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Involve men in child nutrition education and capacity building – World Vision Ghana

Tablet Children File Photo

Wed, 1 Mar 2023 Source: GNA

World Vision Ghana has advocated the involvement of men in child nutrition education to promote quality nutrition at the household level.

The Organisation observed that building the capacities of men would help to increase their participation in nutrition education as well as help them provide leadership on nutrition issues in households and improve the quality of feeding, especially for children.

This formed part of the lessons drawn by World Vision Ghana during the implementation of its Improved Feeding Practices for the First 1000 Days Project.

The Project, which commenced in 2020 and is expected to end in August this year, seeks to improve the feeding practices of 5,520 pregnant and lactating mothers and 4,900 children within the first 1000 days of life.

In collaboration with the World Bank, the project is being implemented in 70 communities in three districts in Ghana, namely, Kassena Nankana West (Upper East Region), Kintampo South (Bono East Region), and Sekyere East (Ashanti Region), and covering a total population of 84,354.

Giving an overview of the project at a workshop in Accra on Tuesday, Priscilla Babae, the Project Manager, said the Organisation had so far supplied more than 10,000 food supplements to children in the beneficiary communities.

“Last year, we were supposed to reach 2,000 children under two years. For last year, the Project was able to reach 10, 107 children with nutritional supplements against the annual target,” she said.

Priscilla Babae said the Project had also reached more than 71,000 people in the project implementation areas with nutrition messages.

On some of the lessons learned, she said the use of mixed methods in the promotion of nutritional supplements contributed to the acceptability of the project.

She said training men to get involved in nutrition education also helped to improve the quality of feeding at the household level.

Dickens Thunde, National Director, World Vision Ghana, said the Organisation intended to support the country to sustain and scale-up nutrition initiatives in line with the Sustainable Development Goals.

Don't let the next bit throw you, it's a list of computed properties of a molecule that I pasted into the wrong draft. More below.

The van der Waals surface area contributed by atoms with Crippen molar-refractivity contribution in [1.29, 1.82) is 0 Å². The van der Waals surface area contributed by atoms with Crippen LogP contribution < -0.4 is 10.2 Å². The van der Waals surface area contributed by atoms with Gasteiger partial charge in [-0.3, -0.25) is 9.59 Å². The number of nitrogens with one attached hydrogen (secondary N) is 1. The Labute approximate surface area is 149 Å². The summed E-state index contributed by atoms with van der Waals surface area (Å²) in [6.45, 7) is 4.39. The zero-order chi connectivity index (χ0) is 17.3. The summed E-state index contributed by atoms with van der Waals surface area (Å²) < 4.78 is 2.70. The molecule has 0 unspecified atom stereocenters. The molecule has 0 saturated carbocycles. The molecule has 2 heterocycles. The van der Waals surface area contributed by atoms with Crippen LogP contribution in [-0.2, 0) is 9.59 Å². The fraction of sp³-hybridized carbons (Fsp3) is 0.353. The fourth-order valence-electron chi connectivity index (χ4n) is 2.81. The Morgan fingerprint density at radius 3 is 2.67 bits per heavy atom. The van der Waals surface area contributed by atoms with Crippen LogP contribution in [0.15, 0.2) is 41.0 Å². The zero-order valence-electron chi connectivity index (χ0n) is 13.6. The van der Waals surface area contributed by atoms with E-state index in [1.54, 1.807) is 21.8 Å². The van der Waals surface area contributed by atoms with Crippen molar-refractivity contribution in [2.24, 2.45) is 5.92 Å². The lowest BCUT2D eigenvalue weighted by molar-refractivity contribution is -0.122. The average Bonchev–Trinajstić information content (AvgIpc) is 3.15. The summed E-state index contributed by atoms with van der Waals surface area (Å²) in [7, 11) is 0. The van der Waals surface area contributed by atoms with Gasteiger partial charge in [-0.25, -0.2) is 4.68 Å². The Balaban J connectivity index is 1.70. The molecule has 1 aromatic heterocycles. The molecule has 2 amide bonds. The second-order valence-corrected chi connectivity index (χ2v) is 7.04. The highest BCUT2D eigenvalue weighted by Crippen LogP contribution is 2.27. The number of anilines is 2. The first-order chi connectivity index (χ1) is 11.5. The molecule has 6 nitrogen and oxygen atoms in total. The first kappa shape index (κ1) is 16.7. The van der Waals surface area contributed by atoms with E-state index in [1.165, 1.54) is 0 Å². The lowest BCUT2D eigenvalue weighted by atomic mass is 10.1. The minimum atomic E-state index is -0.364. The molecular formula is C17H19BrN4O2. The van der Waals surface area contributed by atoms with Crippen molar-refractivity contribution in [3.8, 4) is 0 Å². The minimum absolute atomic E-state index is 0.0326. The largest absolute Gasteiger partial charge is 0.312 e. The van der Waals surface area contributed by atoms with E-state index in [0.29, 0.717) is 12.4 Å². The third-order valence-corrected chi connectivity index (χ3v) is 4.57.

“We want to explore possible opportunities to collaborate and scale up nutrition systems and agriculture interventions in Ghana through this learning event,” he said.

According to the Ghana Health Service (GHS), more than half of infants aged 0-6 months in Ghana are not exclusively breastfed, and only 12 percent receive varied and frequent complementary foods.

Veronica Quartey, Deputy Director of Nutrition at the GHS, said in a speech on behalf of the Family Health Division of the GHS that, in spite of the progress made in improving nutrition over the last two decades, progress on minimising malnutrition, including micronutrient deficiencies, had been slow.

“We still have 1 in 5 children who are stunted; anaemia and several micronutrient deficiencies are highly present in Ghana, and 24 per cent of all child deaths are associated with undernutrition,” she said.

Dr Baffour Awuah, the Director of the Technical Coordination Directorate, GHS, in a speech on behalf of the Minister of Health, said the World Vision Ghana’s nutrition project aligned with Ghana’s Universal Health Coverage Roadmap 2020-2030.

He advised parents and caregivers to offer diverse and nutritious foods to their children, adding that children should have access to a variety of foods that provide the nutrients they need.

“When children are poorly nourished, especially in the first 1000 days from conception through the second birthday, their cognitive and physical development are compromised,” Dr. Awuah said.

Source: GNA
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